This fall credit scores across the country may rise. There are four new changes to the VantageScore (a new thing created by the big 3 credit bureaus) that may increase credit scores for those that need it most. Unfortunately for those looking to buy a home the FICO scoring model will not be effected.
KETV says, “The new method is being implemented later this year by VantageScore, a company created by the credit bureaus Experian, TransUnion and Equifax. It’s not as well-known as Fair Isaac Corp., whose FICO score is used for the vast majority of mortgages. But VantageScore handled 8 billion account applications last year, so if you applied for a credit card, that score was likely used to approve or deny you.”
The changes include:
Trended data – CNBC says, “Using what’s known as trended data is the biggest change. The phrase means credit scores will take into account the trajectory of a borrower’s debts on a month-to-month basis. So a person who is paying down debt is now likely to be scored better than a person who is making minimum monthly payments but has been slowly accumulating credit card debt.”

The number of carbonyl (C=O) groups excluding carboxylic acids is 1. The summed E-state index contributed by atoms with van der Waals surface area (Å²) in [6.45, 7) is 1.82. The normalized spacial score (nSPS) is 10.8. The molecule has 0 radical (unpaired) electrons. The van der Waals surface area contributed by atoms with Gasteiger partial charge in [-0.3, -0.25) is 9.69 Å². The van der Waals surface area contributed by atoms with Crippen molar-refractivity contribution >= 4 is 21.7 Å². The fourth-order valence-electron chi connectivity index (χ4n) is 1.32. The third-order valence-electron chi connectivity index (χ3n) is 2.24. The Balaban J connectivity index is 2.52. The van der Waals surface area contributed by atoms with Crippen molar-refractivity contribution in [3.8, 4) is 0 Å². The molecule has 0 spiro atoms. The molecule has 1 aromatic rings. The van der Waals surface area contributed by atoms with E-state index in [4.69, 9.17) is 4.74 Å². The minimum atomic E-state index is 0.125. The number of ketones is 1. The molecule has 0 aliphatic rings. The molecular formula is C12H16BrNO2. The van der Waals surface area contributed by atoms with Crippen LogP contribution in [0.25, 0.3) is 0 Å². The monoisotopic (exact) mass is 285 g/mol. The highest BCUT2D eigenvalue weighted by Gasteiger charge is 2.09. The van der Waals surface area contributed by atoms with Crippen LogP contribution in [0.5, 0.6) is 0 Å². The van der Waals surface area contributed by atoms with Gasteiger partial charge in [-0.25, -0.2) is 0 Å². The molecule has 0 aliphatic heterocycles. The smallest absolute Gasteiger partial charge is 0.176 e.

Legal data – Civil judgments, medical debt and tax liens will no longer affect your score. Mortgages are still primarily using FICO scores so don’t get too excited but for other types of loans (credit cards, auto loans, etc.) this could really help some folks out.
High Limits – the debt ratio portion of scoring for VantageScore is about to be turned on it’s head. Instead of the lower the debt ration, the better people with “excessive” credit card limits could be hurt. the rational is that those with higher limits could rack up more debt, faster.
Less Robust History – According to the Motley Fool those that have fewer items on their credit histories may also see an increase in their score due to, “The model will examine thousands of various consumer behaviors in an effort to identify those who have a propensity to pay their bills on time, because these are the people that lenders want to attract.”
Some changes may help and some may hurt depending on what’s going on with your credit scores right now. Motley Fool gives the easiest explanation of the biggest changes. Read more here.
Shay Olivarria is the most dynamic financial education speaker working today. Previous clients include: the Yorba Linda Water District, Verizon, and Friends of Allensworth, among others. She has written three books on personal finance, including Amazon Best Seller “Money Matters: The Get It Done in 1 Minute Workbook”. Shay has been quoted on Bankrate.com, FoxBusiness.com, NBC Latino and The Credit Union Times.The 2nd edition of “10 Things College Students Need to Know About Money” is available now.